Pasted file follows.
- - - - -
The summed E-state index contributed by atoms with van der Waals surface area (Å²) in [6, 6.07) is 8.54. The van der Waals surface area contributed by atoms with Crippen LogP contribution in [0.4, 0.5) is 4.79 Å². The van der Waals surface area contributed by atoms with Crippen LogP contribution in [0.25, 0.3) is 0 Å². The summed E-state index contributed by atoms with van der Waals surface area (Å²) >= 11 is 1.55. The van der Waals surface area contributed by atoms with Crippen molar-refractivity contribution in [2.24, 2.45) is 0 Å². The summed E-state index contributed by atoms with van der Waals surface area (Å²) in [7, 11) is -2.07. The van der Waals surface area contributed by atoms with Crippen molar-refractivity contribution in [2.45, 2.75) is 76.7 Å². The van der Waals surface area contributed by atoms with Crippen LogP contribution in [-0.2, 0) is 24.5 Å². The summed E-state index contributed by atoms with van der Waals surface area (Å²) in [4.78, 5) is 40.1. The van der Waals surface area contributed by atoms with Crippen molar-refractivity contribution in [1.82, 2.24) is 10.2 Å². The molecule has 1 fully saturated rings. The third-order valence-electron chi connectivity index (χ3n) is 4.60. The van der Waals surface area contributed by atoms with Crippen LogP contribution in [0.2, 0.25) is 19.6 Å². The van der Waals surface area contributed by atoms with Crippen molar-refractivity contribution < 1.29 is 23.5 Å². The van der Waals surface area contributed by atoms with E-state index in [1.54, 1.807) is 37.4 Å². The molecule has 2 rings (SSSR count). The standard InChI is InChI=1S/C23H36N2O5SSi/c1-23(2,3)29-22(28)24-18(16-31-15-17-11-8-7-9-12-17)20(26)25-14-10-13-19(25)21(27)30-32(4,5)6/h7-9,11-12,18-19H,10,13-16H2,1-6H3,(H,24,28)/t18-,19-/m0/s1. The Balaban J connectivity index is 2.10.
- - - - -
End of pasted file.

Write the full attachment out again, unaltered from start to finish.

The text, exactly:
The summed E-state index contributed by atoms with van der Waals surface area (Å²) in [6, 6.07) is 8.54. The van der Waals surface area contributed by atoms with Crippen LogP contribution in [0.4, 0.5) is 4.79 Å². The van der Waals surface area contributed by atoms with Crippen LogP contribution in [0.25, 0.3) is 0 Å². The summed E-state index contributed by atoms with van der Waals surface area (Å²) >= 11 is 1.55. The van der Waals surface area contributed by atoms with Crippen molar-refractivity contribution in [2.24, 2.45) is 0 Å². The summed E-state index contributed by atoms with van der Waals surface area (Å²) in [7, 11) is -2.07. The van der Waals surface area contributed by atoms with Crippen molar-refractivity contribution in [2.45, 2.75) is 76.7 Å². The van der Waals surface area contributed by atoms with Crippen LogP contribution in [-0.2, 0) is 24.5 Å². The summed E-state index contributed by atoms with van der Waals surface area (Å²) in [4.78, 5) is 40.1. The van der Waals surface area contributed by atoms with Crippen molar-refractivity contribution in [1.82, 2.24) is 10.2 Å². The molecule has 1 fully saturated rings. The third-order valence-electron chi connectivity index (χ3n) is 4.60. The van der Waals surface area contributed by atoms with Crippen LogP contribution in [0.2, 0.25) is 19.6 Å². The van der Waals surface area contributed by atoms with Crippen molar-refractivity contribution < 1.29 is 23.5 Å². The van der Waals surface area contributed by atoms with E-state index in [1.54, 1.807) is 37.4 Å². The molecule has 2 rings (SSSR count). The standard InChI is InChI=1S/C23H36N2O5SSi/c1-23(2,3)29-22(28)24-18(16-31-15-17-11-8-7-9-12-17)20(26)25-14-10-13-19(25)21(27)30-32(4,5)6/h7-9,11-12,18-19H,10,13-16H2,1-6H3,(H,24,28)/t18-,19-/m0/s1. The Balaban J connectivity index is 2.10.